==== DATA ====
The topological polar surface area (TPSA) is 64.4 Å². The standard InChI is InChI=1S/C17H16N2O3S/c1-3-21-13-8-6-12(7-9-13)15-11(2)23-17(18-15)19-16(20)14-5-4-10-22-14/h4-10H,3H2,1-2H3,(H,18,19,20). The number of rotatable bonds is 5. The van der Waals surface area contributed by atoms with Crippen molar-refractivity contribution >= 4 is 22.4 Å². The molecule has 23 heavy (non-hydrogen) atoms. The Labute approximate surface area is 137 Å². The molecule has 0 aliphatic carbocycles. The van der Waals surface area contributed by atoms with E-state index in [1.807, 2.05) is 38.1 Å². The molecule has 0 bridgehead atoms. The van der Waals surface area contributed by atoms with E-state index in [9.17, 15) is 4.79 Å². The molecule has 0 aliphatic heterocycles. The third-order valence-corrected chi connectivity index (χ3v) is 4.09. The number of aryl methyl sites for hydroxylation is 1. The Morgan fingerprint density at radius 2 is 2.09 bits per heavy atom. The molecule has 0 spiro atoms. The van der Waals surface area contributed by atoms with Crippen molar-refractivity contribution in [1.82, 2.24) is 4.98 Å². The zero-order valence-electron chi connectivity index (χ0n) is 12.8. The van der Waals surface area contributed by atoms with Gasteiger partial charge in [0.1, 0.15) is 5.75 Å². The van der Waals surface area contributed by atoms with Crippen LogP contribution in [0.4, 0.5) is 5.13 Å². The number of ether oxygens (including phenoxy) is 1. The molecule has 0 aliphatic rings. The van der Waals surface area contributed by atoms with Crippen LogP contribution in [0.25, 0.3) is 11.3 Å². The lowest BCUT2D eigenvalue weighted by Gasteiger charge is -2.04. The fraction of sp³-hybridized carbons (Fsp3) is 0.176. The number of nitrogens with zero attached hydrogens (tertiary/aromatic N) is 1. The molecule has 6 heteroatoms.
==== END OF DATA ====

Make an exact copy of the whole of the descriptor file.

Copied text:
The topological polar surface area (TPSA) is 64.4 Å². The standard InChI is InChI=1S/C17H16N2O3S/c1-3-21-13-8-6-12(7-9-13)15-11(2)23-17(18-15)19-16(20)14-5-4-10-22-14/h4-10H,3H2,1-2H3,(H,18,19,20). The number of rotatable bonds is 5. The van der Waals surface area contributed by atoms with Crippen molar-refractivity contribution >= 4 is 22.4 Å². The molecule has 23 heavy (non-hydrogen) atoms. The Labute approximate surface area is 137 Å². The molecule has 0 aliphatic carbocycles. The van der Waals surface area contributed by atoms with E-state index in [1.807, 2.05) is 38.1 Å². The molecule has 0 bridgehead atoms. The van der Waals surface area contributed by atoms with E-state index in [9.17, 15) is 4.79 Å². The molecule has 0 aliphatic heterocycles. The third-order valence-corrected chi connectivity index (χ3v) is 4.09. The number of aryl methyl sites for hydroxylation is 1. The Morgan fingerprint density at radius 2 is 2.09 bits per heavy atom. The molecule has 0 spiro atoms. The van der Waals surface area contributed by atoms with Crippen molar-refractivity contribution in [1.82, 2.24) is 4.98 Å². The zero-order valence-electron chi connectivity index (χ0n) is 12.8. The van der Waals surface area contributed by atoms with Gasteiger partial charge in [0.1, 0.15) is 5.75 Å². The van der Waals surface area contributed by atoms with Crippen LogP contribution in [0.4, 0.5) is 5.13 Å². The number of ether oxygens (including phenoxy) is 1. The molecule has 0 aliphatic rings. The van der Waals surface area contributed by atoms with Crippen LogP contribution in [0.25, 0.3) is 11.3 Å². The lowest BCUT2D eigenvalue weighted by Gasteiger charge is -2.04. The fraction of sp³-hybridized carbons (Fsp3) is 0.176. The number of nitrogens with zero attached hydrogens (tertiary/aromatic N) is 1. The molecule has 6 heteroatoms.